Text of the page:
Money is the best way of helping. They need us to give even more

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The Independent Online

Few of us felt we could welcome the New Year without pausing for a moment or two to remember the victims of the tsunami. And what is the point of thoughtful silence, or even prayer, unless it is accompanied by action?

Few of us felt we could welcome the New Year without pausing for a moment or two to remember the victims of the tsunami. And what is the point of thoughtful silence, or even prayer, unless it is accompanied by action?

So the collecting buckets filled quickly at the Hogmanay celebrations in Scotland, just as the credit card hotlines had melted and the websites crashed before them. The amount given by the British public passed £50m as the old year gave way to the new, and another £10m in donations had been added by the time many people were getting up to nurse sore heads yesterday lunchtime. That's enough, surely? A staggering, inspiring response: job done?

The answer is no. Not at all. The money that has been raised so far is already enabling British charities and their local partners to provide food for the starving, clothes for the naked, shelter for the cold and drinking water for those with no choice but to try to survive among the debris of their former lives. But emergency aid alone will not be enough.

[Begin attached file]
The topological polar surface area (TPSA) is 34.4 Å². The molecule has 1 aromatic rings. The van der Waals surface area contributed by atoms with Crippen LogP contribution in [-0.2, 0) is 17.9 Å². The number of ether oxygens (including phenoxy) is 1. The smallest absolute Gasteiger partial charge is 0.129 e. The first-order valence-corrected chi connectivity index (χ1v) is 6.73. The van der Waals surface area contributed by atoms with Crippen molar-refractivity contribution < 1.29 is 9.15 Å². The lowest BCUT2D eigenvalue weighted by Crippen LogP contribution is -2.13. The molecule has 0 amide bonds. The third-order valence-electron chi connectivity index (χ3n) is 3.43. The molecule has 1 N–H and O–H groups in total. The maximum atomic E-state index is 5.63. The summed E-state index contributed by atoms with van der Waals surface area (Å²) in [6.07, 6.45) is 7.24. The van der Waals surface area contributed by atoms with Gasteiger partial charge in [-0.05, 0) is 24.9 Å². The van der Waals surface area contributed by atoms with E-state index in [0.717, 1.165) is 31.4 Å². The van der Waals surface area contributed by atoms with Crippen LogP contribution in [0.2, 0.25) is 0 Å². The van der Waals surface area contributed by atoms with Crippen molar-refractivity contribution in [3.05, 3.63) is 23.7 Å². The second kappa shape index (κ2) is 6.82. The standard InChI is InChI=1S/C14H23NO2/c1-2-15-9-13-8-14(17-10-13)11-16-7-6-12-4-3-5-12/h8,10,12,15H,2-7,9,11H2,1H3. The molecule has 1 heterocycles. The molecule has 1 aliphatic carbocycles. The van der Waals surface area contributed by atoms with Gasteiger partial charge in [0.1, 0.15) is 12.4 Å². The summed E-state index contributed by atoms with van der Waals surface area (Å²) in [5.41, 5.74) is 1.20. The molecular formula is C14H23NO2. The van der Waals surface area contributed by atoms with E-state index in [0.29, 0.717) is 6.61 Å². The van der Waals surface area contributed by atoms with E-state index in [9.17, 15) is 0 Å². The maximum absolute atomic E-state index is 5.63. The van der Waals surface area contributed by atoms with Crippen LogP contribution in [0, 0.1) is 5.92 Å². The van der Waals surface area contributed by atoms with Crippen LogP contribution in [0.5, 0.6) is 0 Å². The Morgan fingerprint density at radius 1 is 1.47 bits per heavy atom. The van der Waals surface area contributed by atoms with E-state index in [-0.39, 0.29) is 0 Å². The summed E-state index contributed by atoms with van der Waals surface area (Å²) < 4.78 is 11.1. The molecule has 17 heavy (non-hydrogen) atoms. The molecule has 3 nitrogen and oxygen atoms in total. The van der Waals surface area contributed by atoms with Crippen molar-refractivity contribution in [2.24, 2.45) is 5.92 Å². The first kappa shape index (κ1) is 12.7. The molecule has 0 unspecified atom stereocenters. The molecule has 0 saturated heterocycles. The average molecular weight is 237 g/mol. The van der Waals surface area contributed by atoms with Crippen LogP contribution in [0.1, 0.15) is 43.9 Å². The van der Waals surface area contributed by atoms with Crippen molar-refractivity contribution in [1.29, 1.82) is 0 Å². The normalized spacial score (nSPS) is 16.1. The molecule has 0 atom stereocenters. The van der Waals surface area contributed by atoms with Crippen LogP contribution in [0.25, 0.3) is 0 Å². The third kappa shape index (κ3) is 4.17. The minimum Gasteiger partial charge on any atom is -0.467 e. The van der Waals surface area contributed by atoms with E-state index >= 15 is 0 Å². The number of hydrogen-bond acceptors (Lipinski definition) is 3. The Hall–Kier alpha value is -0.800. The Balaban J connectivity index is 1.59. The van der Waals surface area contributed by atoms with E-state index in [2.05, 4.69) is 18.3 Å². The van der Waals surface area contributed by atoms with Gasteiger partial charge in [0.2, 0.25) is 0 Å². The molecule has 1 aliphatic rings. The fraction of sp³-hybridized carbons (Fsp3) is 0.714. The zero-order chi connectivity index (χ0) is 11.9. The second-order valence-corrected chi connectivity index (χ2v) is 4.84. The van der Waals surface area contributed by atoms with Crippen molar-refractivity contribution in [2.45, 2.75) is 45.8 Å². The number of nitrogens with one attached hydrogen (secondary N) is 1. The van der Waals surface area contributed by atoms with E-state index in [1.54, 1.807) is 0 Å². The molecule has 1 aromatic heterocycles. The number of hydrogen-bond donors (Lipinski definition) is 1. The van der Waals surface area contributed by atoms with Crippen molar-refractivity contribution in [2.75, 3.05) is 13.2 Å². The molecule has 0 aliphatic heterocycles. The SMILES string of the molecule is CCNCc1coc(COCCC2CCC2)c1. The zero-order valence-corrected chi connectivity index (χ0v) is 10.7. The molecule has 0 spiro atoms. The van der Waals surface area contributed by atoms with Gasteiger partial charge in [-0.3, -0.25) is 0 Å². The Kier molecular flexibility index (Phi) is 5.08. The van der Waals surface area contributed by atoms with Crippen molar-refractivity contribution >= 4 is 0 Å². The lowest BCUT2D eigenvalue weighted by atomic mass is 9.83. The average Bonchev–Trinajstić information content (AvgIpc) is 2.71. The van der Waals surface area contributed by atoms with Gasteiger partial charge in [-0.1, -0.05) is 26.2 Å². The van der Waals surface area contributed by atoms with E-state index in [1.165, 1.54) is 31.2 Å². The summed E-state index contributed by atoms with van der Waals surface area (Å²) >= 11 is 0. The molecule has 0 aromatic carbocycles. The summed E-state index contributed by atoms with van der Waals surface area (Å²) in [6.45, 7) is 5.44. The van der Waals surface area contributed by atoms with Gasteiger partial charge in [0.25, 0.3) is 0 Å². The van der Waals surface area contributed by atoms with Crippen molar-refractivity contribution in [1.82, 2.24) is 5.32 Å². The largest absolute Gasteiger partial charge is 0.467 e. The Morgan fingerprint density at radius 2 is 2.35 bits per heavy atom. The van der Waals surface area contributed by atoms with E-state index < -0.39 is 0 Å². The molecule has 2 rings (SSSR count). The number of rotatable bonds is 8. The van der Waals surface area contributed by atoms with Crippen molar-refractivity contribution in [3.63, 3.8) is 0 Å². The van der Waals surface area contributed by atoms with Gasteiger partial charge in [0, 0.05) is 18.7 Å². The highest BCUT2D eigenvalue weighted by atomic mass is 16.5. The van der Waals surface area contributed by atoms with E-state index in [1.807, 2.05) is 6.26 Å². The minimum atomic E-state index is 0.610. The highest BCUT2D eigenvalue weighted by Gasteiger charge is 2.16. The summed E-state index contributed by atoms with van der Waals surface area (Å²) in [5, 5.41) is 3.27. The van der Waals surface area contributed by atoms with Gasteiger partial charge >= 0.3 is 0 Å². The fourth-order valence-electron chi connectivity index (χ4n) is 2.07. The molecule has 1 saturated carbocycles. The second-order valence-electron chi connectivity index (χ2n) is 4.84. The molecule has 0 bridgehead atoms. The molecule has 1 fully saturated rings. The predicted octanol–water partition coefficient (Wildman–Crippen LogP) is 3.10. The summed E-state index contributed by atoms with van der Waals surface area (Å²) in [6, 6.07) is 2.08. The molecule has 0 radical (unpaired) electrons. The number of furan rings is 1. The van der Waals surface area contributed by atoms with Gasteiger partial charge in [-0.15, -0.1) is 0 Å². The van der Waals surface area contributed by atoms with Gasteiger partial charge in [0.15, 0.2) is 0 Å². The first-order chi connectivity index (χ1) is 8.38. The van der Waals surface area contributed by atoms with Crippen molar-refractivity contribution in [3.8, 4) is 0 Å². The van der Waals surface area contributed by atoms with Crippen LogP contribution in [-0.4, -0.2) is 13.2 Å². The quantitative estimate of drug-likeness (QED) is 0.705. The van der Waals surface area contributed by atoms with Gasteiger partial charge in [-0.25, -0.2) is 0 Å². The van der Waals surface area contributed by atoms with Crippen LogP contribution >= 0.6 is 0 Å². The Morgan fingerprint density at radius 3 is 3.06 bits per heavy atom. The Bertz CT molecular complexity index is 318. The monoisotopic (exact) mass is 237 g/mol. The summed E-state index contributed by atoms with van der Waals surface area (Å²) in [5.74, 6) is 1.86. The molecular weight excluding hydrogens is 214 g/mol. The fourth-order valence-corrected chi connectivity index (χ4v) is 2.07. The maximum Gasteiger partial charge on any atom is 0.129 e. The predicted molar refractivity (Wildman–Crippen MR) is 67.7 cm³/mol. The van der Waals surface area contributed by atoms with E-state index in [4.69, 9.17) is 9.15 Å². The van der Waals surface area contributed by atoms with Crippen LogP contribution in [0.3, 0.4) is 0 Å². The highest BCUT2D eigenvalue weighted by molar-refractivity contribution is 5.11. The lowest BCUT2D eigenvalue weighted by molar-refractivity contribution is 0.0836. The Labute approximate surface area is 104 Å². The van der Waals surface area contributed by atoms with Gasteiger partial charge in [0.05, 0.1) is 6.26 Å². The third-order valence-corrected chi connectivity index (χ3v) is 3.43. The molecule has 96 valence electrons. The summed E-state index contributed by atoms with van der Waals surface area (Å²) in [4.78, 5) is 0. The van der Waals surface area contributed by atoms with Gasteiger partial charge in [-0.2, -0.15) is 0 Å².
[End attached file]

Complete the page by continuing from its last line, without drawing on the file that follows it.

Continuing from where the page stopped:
It is always true that every appeal suffers when our need to give has been satiated and our attention distracted, but if that happens again, the suffering of the victims of the tsunami - which is already staggering - will multiply.

Many of the people who lived in the devastated parts of South-east Asia were already poor. Now, with their homes shattered and their sources of income - fishing nets and boats, farmland, tourist bars and hotels where there were some - ruined, they have nothing. No hope of rebuilding, unless the world goes on caring.

The Independent on Sunday wants to help keep the momentum going by launching its own appeal today, a week after the earthquake that sent tsunamis crashing into the shores of South-east Asia. The money you give will go directly to help those who need it most, thanks to the Disasters Emergency Committee, a coalition of charities which is coordinating most of the British aid.